Despite worries that higher inflation and lower consumer sentiment would slow Black Friday sales, companies such as Apple (NASDAQ: AAPL), Microsoft (NASDAQ: MSFT) and Sony Group (NYSE: SONY) notched strong sales.
Although consumers are tightening their belts as prices for food, fuel, and other basics are higher than a year ago, online sales rose 2.3% on Black Friday, for a total of $9.12 billion, according to Adobe Analytics.
Cyber Monday sales came in ahead of most analysts’ expectations, coming in at $11.3 billion, up 5.8% over last year, although 2021 marked the first-ever Cyber Monday sales decline.
While companies such as Target (NYSE: TGT) lowered fourth-quarter guidance in anticipation of weaker holiday-season sales, and Amazon (NASDAQ: AMZN) issued a fourth-quarter revenue forecast that was lower than Wall Street’s expectations, consumers haven’t completely raised the white flag.
Which retailers, or retail-related categories, were the Black Friday winners and losers?
Consumers were snapping up discounted phones, video game systems, digital cameras, and other electronic gear over the weekend and into Monday. An obvious shopping choice for these items is Best Buy (NYSE: BBY), whose shares have skidded 16.60% year-to-date and 25.56% in the past year. Despite recent revenue and earnings declines, shareholders appear optimistic about the company’s future prospects.
Best Buy is up 20.10% in the past month and up 11.89% in the past three months. This year, earnings are seen declining by 35%, to $6.54 per share. Next year, though, Wall Street sees that reversing, with the company expected to post a net income gain of 5%.
Best Buy was up 1.05% mid-session Tuesday, as the broader market was trading lower.
Meanwhile, Amazon’s Cyber Monday deals, which were still actively promoted on Tuesday, included electronic home security systems, image scanners, Amazon Echo smart-home systems and video gaming accessories. Amazon shares were down nearly 2% mid-session Tuesday.
Buy Now, Pay Later
The concept of buying something and paying over time is nothing new, but the industry has evolved in recent years. Today’s version of buy now, pay later is a cross between credit cards and old-fashioned layaway.
Today’s consumers have the option of breaking up their purchase costs into installments, which sometimes carry simple interest and sometimes no interest at all. In the latter case, of course, the payments themselves allow the lender to make money. BNPL is similar to a credit-card purchase, in that the buyer receives the good or service immediately, whereas with layaway, the purchase was only delivered upon completion of payments.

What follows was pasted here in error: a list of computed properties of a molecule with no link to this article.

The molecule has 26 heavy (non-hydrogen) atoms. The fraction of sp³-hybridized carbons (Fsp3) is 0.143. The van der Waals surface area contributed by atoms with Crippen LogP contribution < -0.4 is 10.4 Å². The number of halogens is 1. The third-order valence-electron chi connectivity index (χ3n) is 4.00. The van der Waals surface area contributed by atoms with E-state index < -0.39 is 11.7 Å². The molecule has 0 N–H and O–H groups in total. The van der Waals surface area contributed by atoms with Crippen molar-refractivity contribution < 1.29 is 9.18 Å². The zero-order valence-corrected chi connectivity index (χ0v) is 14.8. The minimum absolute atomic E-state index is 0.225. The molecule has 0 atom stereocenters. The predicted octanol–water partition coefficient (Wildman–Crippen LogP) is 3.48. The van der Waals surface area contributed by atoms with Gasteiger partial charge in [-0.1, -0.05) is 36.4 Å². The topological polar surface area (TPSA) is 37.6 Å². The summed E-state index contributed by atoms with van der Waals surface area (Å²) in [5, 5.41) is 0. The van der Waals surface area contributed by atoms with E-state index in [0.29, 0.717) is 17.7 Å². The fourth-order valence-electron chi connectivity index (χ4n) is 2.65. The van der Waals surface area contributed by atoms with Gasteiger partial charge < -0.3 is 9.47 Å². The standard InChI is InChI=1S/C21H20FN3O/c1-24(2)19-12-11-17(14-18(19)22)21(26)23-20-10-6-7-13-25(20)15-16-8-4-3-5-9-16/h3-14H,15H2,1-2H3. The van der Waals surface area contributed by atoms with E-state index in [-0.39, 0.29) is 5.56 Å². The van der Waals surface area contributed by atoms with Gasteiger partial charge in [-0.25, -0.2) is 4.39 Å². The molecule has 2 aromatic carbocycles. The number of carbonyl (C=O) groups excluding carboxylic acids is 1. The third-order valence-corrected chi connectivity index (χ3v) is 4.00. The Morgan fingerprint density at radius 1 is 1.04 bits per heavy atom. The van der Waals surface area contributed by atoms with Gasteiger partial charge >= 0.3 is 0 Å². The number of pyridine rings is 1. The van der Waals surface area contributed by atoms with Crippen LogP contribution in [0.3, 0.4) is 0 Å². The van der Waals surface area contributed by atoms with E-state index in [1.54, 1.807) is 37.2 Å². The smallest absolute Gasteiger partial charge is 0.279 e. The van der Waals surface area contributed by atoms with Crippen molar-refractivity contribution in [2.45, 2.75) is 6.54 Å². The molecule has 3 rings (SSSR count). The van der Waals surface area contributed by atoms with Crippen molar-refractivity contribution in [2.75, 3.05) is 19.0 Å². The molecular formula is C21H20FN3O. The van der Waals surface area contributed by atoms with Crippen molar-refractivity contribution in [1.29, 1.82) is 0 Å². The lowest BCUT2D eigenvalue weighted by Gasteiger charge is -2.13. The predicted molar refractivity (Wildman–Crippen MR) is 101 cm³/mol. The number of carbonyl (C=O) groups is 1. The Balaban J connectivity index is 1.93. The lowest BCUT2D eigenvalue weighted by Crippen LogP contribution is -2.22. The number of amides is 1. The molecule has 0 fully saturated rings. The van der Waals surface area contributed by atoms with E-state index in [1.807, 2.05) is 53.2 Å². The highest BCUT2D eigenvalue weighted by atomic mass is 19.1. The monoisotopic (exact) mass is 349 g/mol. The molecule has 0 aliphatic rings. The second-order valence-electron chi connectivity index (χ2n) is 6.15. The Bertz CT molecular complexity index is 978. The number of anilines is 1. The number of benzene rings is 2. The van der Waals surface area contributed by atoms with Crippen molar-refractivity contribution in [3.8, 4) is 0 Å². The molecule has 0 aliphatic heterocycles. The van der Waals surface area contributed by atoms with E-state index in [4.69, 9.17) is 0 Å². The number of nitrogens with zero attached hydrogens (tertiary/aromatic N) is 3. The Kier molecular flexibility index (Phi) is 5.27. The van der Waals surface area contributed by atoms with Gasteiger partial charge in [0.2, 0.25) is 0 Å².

For Black Friday and Cyber Monday, these companies have seen a booming business, according to retail analysts. That bodes well for future gains, as consumers continue to embrace that payment system. Affirm, which specializes in BNPL, has seen revenue grow at strong double-digit rates in the past eight quarters. Its three-year revenue growth rate is nearly 70%, although it’s yet to post a profit, which is not unusual for newly public companies operating in growth mode.
Affirm shares are down 87.49 % year-to-date, and are also down on a one-month and three-month basis.
Mixed Bag For Clothing Retailers
While it’s much easier to track online shopping in real time, analysts are also observing mall traffic to get insights into brick-and-mortar sales. Sometimes, analysts have to evaluate promotions and prior sales as a way of estimating how companies are performing, ahead of earnings.
In a recent research note, Morgan Stanley analyst Kimberly Greenberger cited strength among clothing retailers including Lululemon (NASDAQ: LULU), Abercrombie & Fitch (NYSE: ANF) and American Eagle Outfitters (NYSE: AEO).
However, Morgan Stanley pointed out some retailers that may not be well positioned to make the most of holiday-season sales. Those “relative losers” include Gap (NYSE: GPS).
Gap was profitable in fiscal 2022, but Wall Street is expecting a loss of $0.05 per share for the current year, which is fiscal 2023.
But online clothing retailers were also among companies slashing guidance for the current quarter. ThredUp (NASDAQ: TDUP) said earlier this month that it was lowering its full-year revenue guidance. The stock went public at $14 in March 2021 and has largely struggled since. Shares were trading at $1.27 late in Tuesday’s session.